It’s been almost two weeks since I have last updated this blog. I’ve got to earn some extra bucks and so I had been awfully busy with work. Ok, I admit, that’s what usually happens when laziness strikes. It’s like losing the momentum and starting again is such a challenge. Anyway, I posted a proposed toilet design earlier this month and now it’s finally finished! Here’s the “before” pictures before I go through the details. I wasn’t able to take the actual “before” picture of the ladies’ toilet because they had already stripped it down when they turned it over to us. This is the men’s toilet actually. The ladies’ toilet was a pink/maroon version of this–pink marbled tiles for the wall, maroon version of the green floor tiles and yes, you guessed it right, pink toilet bowls and lavatory! The wash area looked exactly the same as the image on the left (except it was pink and the mirror had a huge chip on the upper right hand corner and our pail was way smaller than theirs. Hehe)
PROBLEM: Upon entrance, there were three cubicles squeezed in this tiny space. The two on the left were so tiny, they were less than 70 cm in width and less than 1 meter in depth so if you’re taller than average, your knees would probably touch the door when you’re doing your thing. And if there were at least 2 people using the mirror/lavatory, it was quite hard to get into the 3rd cubicle. I hope you can visualize how small this space was.
SOLUTION: We demolished the concrete partitions, moved the cubicles (now just two instead of three) to the left side with toilet bowls facing the right wall instead of the door and opted for wooden partitions to save space.
Here are a few progress shots:
The project is our Kingdom Hall’s toilet (I am one of Jehovah’s Witnesses) so the funds were donations only. Here’s what we did to maximize the budget (P30,000 + donated water closet and lavatory + labor of love):
For the walls, I wanted a lot of horizontal lines to make the space look wider and since plank tiles are too expensive (around P160/pc), 60x60cm tiles (P152/pc-Arte Ceramic Tiles) were cut into 4 making them 15x60cm. We also used 60×60 tiles for the floor and cut them in half. (30X60 tiles are about P90-110/pc). White grout was used to emphasize the lines. Since this is a just a toilet and not a bathroom, tiling the entire wall would be unnecessary. Only 1.05m of the wall was tiled, just a little above the water closet. 2″x1″ painted wood were placed where the tiles end for coverage and accent. Instead of using granite slab for the countertop, we used granite tiles which we got from Floor Center on sale for about P135/pc. The sleek water closets were also on sale in Wilcon (about P3,800/pc. Similar types are priced P7,000 up) Overall, we spent about P8,000 for the tiles. Most of the budget went to our fabricated wooden partition which totaled to more than P15,000, including marine plywood, formica, fittings and accessories. But still, it’s way cheaper than buying from a supplier/installer. The cheapest they can give us was P17,000 for just a PVC partition. No way!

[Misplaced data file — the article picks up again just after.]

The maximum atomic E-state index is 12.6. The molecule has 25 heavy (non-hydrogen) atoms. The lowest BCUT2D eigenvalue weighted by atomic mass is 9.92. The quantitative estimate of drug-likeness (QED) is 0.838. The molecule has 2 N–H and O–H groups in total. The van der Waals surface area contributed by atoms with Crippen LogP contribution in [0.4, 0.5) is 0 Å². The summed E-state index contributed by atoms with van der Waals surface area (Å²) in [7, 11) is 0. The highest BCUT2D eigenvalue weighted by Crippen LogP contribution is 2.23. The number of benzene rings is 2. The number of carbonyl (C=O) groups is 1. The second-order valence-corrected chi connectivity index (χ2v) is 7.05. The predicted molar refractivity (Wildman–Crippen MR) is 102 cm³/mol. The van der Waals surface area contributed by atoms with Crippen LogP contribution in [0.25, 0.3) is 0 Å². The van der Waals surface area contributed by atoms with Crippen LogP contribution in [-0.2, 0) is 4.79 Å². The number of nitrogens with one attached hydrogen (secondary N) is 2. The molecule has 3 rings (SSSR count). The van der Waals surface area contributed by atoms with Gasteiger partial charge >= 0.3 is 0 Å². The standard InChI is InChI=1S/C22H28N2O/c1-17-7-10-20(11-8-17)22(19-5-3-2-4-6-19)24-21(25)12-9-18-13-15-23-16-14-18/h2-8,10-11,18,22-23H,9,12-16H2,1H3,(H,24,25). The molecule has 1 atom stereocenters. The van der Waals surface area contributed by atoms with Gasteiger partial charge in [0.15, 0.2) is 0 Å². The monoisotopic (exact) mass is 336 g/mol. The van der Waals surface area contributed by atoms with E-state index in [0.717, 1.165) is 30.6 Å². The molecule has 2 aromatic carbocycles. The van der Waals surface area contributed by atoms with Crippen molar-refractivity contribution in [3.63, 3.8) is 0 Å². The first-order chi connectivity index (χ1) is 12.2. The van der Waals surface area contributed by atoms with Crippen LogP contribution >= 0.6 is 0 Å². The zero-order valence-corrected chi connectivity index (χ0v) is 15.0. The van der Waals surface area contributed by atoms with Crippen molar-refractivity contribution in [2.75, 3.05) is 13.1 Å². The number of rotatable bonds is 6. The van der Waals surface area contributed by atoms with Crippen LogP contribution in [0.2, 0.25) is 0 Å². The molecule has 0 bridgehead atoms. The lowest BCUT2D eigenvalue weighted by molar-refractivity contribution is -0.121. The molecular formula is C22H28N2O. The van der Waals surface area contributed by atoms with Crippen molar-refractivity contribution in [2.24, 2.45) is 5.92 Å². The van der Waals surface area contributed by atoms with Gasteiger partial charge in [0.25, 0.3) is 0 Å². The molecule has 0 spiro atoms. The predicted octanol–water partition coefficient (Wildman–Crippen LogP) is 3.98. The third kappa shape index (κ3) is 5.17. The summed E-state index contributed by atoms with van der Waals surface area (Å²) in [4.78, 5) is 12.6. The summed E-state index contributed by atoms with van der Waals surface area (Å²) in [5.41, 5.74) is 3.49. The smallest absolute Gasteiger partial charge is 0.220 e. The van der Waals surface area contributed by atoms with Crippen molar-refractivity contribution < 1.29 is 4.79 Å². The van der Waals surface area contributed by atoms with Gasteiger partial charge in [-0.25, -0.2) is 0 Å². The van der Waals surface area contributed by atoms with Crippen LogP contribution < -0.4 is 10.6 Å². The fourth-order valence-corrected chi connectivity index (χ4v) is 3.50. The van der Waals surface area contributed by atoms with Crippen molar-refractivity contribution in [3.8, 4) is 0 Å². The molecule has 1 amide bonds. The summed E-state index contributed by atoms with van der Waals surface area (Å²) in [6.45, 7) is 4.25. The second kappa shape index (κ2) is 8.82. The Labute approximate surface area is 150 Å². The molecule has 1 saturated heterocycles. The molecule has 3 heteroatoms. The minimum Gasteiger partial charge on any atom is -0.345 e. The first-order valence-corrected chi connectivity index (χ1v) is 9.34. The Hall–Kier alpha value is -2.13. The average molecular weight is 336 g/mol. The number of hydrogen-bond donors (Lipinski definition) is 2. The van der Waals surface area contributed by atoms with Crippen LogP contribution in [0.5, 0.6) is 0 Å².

And yes, knowing me, I would never, ever type the toilet rules in Word, print it out, laminate it and just tape it on the wall. Gotta do it with style! Here is the “after” shot again:
We installed four pin lights instead of just one round light in the middle. See how warm white light can easily make a space exude an elegant, hotel-like vibe? When using daylight bulbs, you can see every visible flaw, making the space look so ordinarily blah. Plus, everyone seems to look prettier in warm light considering that really huge mirror. Hehe!
Again, everyone who worked for the completion of this renovation were all volunteer brothers and sisters, pure labor of love. Noone was paid, but still, everyone was more than willing to devote his/her skills, knowledge, energy and time for the improvement of Jehovah’s house. This is just a small toilet, but the brothers and sisters in Joplin, Missouri worked on a bigger scale project–an entire Kingdom Hall finished in just two weeks.
The Kingdom Hall of Jehovah’s Witnesses already built one in Joplin following last year’s deadly EF-5 tornado. A brand new church on Highway N north of Republic is built with Insulated Concrete Forms — basically giant Styrofoam-type Lego blocks that can withstand winds up to 250 miles per hour. The blocks are a foot thick with a six-inch reinforced concrete center. Once the foundation is poured, more than 500 volunteers built the new church in about two weekends — all without accepting paychecks. read more